The 1940 version was made in the UK by British International pictures, and distributed in the US by MGM (who made the 1944 version). Having been made in the UK, it's to be expected that the production values aren't quite as good as what one could expect from the most prestigious of the Hollywood studios. But the cast is quite effective. Anton Walbrook plays the role reprised by Charles Boyer, that of the man trying to drive his wife mad so that he can get at her aunt's jewels. The wife in the 1940 version is played by Diana Wynyard, who might be the weak link in this movie: she doesn't hit the emotional depth that Bergman does. The housemaid is also better in the 1944 version; Angela Lansbury is shockingly good as the saucy young girl helping her boss drive his wife mad; in the 1940 version, she comes across as much more flat. But one role that's better in the 1940 version is the man who helps our lady-in-distress discover the truth about her husband. In the 1944 version, that role is filled by Joseph Cotten playing a Scotland Yard detective, a role for which he's thoroughly unsuited. In the original, Frank Pettingell plays Rough, a retired cop looking to let the house next to Walbrook's; Pettingell plays his role with a sense of verve and forwardness that is entirely appropriate, and makes his character seem entirely realistic.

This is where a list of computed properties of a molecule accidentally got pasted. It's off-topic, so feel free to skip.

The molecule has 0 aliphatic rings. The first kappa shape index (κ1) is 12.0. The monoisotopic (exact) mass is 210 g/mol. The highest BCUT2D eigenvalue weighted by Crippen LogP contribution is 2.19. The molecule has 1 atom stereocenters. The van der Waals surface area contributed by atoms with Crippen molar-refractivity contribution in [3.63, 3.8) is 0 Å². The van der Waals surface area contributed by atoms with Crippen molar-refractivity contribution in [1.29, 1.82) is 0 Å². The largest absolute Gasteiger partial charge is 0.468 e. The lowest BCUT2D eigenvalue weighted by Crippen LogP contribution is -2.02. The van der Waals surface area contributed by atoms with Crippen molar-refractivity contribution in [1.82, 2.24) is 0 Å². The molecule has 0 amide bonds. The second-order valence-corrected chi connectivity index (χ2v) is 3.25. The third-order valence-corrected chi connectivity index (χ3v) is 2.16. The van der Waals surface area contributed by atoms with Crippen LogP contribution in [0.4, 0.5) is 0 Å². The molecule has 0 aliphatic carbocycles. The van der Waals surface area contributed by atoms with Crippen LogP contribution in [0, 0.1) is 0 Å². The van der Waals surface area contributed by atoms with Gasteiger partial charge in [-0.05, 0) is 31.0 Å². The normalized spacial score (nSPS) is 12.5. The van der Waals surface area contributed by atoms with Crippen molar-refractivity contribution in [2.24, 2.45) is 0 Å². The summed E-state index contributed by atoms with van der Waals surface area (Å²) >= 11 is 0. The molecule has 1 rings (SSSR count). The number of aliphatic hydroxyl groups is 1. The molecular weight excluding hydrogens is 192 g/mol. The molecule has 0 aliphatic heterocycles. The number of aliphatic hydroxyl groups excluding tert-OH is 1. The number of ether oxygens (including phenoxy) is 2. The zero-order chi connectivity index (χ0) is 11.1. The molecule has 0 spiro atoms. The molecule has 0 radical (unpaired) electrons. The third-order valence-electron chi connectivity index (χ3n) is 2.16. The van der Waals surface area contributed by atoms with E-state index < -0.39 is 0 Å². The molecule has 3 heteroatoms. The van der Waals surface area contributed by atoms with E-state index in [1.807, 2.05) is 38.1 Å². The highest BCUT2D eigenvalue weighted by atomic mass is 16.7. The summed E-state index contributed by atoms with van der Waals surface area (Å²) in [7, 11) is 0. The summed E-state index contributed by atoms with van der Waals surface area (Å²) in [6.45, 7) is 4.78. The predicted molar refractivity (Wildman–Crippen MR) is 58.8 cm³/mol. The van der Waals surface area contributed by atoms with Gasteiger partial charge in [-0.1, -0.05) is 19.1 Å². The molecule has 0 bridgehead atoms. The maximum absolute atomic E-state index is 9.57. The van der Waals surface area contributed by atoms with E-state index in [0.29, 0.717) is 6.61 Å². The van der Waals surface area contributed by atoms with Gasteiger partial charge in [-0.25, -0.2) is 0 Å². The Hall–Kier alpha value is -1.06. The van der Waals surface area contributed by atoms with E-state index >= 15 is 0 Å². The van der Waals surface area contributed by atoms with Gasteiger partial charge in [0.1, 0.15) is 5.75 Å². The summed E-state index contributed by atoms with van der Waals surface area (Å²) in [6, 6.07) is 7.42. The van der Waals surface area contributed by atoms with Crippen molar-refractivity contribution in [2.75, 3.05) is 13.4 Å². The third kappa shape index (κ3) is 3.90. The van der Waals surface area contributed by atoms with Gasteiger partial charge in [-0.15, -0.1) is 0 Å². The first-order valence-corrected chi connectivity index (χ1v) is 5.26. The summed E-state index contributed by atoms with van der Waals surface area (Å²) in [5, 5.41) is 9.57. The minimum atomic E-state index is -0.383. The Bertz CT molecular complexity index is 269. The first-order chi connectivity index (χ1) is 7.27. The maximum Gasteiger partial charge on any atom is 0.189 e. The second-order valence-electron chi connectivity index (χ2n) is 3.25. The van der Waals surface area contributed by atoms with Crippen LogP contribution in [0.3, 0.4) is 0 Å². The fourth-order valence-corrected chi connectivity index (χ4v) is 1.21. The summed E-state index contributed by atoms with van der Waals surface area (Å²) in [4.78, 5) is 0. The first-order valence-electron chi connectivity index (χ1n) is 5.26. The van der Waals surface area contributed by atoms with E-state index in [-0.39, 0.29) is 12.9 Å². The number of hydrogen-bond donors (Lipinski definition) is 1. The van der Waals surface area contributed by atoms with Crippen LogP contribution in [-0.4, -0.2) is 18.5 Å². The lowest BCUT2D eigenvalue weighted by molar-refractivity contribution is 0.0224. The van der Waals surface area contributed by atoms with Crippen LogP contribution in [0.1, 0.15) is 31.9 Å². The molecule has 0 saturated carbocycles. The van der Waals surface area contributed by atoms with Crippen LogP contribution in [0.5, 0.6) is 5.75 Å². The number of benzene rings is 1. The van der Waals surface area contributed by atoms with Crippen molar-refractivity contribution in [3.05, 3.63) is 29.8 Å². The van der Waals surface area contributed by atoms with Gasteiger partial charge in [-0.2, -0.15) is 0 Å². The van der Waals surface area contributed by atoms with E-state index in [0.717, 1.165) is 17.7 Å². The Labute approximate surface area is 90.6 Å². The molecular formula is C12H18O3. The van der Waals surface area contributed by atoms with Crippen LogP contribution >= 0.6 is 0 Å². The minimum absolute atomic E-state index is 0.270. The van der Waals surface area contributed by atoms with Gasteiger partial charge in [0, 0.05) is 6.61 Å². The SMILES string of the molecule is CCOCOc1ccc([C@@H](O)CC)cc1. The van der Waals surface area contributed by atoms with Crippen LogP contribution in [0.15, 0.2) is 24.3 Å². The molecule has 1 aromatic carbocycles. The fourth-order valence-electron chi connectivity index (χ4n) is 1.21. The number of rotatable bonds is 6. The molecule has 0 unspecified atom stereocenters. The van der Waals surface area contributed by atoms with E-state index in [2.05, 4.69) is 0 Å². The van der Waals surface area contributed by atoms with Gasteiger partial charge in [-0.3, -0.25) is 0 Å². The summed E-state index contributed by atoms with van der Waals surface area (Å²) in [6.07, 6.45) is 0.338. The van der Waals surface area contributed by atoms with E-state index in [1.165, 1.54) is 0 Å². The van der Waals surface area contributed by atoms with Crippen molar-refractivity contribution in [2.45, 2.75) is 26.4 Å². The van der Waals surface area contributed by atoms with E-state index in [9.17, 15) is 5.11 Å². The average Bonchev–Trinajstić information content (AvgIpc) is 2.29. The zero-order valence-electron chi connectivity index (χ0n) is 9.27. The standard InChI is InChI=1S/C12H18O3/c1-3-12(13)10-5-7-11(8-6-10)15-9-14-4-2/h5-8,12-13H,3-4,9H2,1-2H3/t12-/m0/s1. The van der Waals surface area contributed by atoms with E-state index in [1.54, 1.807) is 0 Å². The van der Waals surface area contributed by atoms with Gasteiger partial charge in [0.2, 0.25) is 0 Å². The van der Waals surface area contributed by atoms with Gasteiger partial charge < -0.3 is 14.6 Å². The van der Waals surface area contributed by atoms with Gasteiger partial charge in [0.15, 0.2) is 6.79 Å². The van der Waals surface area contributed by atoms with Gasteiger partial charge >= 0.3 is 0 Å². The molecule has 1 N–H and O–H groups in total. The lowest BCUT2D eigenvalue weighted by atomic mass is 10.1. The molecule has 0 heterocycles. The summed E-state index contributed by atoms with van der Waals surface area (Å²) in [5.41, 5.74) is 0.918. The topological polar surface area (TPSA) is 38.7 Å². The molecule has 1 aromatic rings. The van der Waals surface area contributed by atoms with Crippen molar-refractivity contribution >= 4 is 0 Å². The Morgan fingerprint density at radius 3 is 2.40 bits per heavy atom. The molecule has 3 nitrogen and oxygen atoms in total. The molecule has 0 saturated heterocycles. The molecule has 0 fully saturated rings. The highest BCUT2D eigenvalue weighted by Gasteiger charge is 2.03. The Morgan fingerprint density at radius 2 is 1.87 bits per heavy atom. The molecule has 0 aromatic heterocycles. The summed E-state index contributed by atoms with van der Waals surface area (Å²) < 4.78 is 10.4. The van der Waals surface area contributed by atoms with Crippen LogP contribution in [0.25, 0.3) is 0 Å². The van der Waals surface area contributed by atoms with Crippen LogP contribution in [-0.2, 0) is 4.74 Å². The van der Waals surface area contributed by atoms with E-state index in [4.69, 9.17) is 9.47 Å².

Fortunately, both versions of Gaslight are available on DVD.

Thursday, March 27, 2008

She's not there

Despite already having posted to the blog today, I wanted to mention an intriguing movie airing on TCM tomorrow, at 4:30 PM ET: Bunny Lake is Missing.

Carol Lynley stars as Ann Lake, a newcomer to the swinging London of the 1960s. She's got a four-year-old daughter, Bunny, whom she drops off at a day care. However, Bunny never returns home. And when Ann reports the child missing, she's unable to find anybody at the day care who had any knowledge of seeing the child. Worse, there's no longer any evidence at her flat that Bunny Lake even exists.

Helping her is her extremely arrogant brother, Stephen, played by Keir Dullea. He should know that he's got a niece, since Ann and Bunny are sharing a flat with him. And he's trying to get the police inspector (playedy by Laurence Olivier) to believe him.